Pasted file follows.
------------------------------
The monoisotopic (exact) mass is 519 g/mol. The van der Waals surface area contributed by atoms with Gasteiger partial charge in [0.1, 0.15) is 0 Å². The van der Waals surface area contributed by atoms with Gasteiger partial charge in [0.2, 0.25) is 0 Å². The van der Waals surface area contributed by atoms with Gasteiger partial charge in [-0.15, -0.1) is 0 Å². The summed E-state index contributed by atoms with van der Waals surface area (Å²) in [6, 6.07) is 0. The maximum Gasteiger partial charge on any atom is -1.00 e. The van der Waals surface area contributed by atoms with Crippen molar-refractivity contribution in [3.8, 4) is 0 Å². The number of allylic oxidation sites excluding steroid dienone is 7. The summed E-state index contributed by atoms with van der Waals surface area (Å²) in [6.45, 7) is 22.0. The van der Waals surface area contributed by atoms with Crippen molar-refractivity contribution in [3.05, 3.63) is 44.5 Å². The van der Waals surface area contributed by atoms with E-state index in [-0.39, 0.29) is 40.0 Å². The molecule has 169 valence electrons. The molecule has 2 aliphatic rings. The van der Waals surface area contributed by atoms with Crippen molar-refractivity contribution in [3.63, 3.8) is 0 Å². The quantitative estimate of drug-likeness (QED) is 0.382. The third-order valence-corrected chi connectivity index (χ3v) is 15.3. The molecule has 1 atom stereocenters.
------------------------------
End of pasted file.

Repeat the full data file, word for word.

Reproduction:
The monoisotopic (exact) mass is 519 g/mol. The van der Waals surface area contributed by atoms with Gasteiger partial charge in [0.1, 0.15) is 0 Å². The van der Waals surface area contributed by atoms with Gasteiger partial charge in [0.2, 0.25) is 0 Å². The van der Waals surface area contributed by atoms with Gasteiger partial charge in [-0.15, -0.1) is 0 Å². The summed E-state index contributed by atoms with van der Waals surface area (Å²) in [6, 6.07) is 0. The maximum Gasteiger partial charge on any atom is -1.00 e. The van der Waals surface area contributed by atoms with Crippen molar-refractivity contribution in [3.8, 4) is 0 Å². The number of allylic oxidation sites excluding steroid dienone is 7. The summed E-state index contributed by atoms with van der Waals surface area (Å²) in [6.45, 7) is 22.0. The van der Waals surface area contributed by atoms with Crippen molar-refractivity contribution in [3.05, 3.63) is 44.5 Å². The van der Waals surface area contributed by atoms with E-state index in [-0.39, 0.29) is 40.0 Å². The molecule has 169 valence electrons. The molecule has 2 aliphatic rings. The van der Waals surface area contributed by atoms with Crippen molar-refractivity contribution in [3.63, 3.8) is 0 Å². The quantitative estimate of drug-likeness (QED) is 0.382. The third-order valence-corrected chi connectivity index (χ3v) is 15.3. The molecule has 1 atom stereocenters.